Elastic wave imaging optical coherence elastography (EWI-OCE) is an emerging technique that can quantify local
biomechanical properties of tissues. However, long acquisition times make this technique unfeasible for clinical use.
Here, we demonstrate a noncontact single shot line-field OCE technique using a line-field interferometer and an air-pulse
delivery system. The spatial-temporal elastic wave propagation profile was acquired in a single shot and used
to quantify the elastic wave group velocity in tissue. Results on tissue-mimicking phantoms and chicken breast
muscle agreed well with mechanical compression testing, demonstrating that the presented method can effectively
reduce the OCE acquisition time to a few milliseconds in biological application.
The biomechanical properties of the cornea are critical factors which determine its health and subsequent visual acuity.
Keratoconus is a structural degeneration of the cornea which can diminish vision quality. Riboflavin/UV-A corneal
collagen cross-linking (UV-CXL) is an emerging treatment that increases the stiffness of the cornea and improves its
ability to resist further degeneration. While UV-CXL has shown great promise for effective therapy of the keratoconus,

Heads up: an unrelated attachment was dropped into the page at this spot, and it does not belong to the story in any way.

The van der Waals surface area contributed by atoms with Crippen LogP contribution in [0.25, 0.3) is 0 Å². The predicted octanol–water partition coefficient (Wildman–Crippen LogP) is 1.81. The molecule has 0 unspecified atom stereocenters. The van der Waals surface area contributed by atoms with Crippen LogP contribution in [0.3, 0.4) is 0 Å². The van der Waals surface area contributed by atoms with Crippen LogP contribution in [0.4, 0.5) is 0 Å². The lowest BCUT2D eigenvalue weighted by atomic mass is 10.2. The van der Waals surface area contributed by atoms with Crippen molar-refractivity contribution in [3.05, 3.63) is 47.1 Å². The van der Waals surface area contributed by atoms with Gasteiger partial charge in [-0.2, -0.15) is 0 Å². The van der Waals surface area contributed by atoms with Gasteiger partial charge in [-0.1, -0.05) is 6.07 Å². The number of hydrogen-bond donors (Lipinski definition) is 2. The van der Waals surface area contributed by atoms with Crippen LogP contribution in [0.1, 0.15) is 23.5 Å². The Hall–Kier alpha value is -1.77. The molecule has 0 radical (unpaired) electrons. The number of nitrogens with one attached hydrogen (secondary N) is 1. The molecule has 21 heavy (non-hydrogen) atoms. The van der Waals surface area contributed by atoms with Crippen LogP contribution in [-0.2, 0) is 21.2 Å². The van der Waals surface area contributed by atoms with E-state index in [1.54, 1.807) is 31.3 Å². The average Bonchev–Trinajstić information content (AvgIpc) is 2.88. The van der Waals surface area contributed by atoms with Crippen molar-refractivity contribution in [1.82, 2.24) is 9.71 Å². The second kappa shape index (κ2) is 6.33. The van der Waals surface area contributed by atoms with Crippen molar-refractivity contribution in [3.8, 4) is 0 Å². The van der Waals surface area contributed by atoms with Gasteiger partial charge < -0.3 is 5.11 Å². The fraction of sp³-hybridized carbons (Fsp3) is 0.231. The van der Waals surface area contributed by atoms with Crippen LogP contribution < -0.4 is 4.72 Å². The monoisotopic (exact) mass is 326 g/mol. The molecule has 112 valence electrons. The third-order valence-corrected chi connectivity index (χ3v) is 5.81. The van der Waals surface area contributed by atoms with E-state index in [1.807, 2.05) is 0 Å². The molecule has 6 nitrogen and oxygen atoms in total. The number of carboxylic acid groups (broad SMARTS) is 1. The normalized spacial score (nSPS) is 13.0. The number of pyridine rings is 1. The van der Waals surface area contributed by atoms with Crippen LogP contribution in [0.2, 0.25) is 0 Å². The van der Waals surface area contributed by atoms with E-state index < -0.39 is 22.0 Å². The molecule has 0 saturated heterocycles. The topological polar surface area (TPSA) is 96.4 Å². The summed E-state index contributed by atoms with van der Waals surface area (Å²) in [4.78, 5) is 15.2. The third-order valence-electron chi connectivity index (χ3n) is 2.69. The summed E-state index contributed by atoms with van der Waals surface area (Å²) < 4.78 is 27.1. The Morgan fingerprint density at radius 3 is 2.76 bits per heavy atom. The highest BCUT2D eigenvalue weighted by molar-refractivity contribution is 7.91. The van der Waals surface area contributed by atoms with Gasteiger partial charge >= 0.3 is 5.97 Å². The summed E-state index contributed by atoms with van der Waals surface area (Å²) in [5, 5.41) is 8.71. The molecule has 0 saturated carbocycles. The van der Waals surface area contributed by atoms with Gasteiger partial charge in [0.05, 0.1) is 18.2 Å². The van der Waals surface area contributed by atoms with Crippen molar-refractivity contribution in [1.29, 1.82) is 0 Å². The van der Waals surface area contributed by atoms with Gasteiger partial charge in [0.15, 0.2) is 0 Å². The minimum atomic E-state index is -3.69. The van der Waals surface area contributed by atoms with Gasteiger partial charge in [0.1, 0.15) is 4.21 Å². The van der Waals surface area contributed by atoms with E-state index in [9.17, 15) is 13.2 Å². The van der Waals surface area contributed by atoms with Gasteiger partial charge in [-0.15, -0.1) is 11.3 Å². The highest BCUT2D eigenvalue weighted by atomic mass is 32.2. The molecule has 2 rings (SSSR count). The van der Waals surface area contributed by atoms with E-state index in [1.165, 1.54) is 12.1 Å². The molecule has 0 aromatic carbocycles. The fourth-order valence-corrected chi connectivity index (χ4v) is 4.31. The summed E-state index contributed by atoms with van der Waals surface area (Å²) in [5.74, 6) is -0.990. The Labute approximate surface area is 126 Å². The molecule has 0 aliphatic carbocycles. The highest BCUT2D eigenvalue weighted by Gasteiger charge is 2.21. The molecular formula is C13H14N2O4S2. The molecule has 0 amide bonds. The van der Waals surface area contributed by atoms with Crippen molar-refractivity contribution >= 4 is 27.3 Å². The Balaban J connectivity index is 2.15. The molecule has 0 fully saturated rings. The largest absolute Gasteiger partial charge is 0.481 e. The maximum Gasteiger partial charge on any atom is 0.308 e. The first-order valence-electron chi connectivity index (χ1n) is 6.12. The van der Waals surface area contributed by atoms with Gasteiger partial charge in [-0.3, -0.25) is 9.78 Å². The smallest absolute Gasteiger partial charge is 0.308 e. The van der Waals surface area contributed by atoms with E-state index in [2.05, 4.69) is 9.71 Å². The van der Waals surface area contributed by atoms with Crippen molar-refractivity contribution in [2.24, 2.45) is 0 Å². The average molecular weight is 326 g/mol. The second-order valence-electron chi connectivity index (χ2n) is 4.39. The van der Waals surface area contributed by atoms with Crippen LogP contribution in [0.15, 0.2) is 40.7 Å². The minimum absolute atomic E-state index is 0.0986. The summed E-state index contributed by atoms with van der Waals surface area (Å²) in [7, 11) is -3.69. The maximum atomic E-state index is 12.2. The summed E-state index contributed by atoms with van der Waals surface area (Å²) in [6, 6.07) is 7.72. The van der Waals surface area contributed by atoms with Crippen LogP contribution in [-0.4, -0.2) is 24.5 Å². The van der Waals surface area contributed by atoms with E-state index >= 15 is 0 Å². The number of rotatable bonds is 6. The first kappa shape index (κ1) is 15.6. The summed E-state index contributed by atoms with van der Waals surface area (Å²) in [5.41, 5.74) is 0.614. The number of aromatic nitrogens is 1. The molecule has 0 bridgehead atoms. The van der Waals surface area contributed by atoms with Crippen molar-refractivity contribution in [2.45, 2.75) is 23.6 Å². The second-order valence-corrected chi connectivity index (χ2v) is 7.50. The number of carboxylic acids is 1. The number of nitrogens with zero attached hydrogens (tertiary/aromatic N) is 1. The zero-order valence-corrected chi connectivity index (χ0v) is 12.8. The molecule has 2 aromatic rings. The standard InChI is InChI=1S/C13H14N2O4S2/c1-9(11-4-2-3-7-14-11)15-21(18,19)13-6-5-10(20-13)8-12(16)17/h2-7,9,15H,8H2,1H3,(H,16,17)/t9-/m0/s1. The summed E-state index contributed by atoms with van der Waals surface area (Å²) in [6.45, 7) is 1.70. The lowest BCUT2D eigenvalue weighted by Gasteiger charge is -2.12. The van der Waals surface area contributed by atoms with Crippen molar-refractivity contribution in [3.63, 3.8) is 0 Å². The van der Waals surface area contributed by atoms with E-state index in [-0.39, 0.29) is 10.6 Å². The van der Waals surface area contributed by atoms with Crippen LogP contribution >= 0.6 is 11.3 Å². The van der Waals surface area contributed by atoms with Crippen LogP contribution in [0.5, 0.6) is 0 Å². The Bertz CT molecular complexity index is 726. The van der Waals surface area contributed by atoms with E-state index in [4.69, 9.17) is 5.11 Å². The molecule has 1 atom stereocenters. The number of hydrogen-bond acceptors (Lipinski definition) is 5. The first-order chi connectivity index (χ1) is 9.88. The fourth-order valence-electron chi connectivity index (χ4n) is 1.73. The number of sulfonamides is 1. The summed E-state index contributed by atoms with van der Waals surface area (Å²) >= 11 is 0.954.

there are concerns associated with the UV irradiation, such as keratocyte cytotoxicity. Rose-bengal/green light corneal
collagen cross-linking (RGX) has been proposed as an alternative to UV-CXL. Because of the high absorbance of the
rose-bengal dye at green wavelengths, the treatment time is significantly shorter than with UV-CXL. Moreover, because
green light is used in lieu of UV irradiation, there are no cytotoxic side-effects. In this study, noncontact optical
coherence elastography (OCE) was used to compare the outcomes of UV-CXL and RGX treatment in rabbit cornea.
Low-amplitude (micrometer scale) elastic waves were induced by a focused air-pulse loading system. The elastic wave
propagation was then imaged by a phase-stabilized swept source OCE (PhS-SSOCE) system. The changes in the
viscoelasticity of the corneas were quantified by a previously developed modified Rayleigh Lamb frequency model. The
depth-resolved micro-scale phase-velocity distribution in the cornea was used to reveal the depth-wise heterogeneity
before and after both cross-linking techniques. Our results show that UV-CXL and RGX increased the stiffness of the
corneas by ~54% and ~5% while reducing the viscosity by ~42% and ~17%, respectively. The depth-wise phase
velocities showed that UV-CXL affected the anterior ~1/3 of the corneas, while RGX only affected the anterior ~1/7 of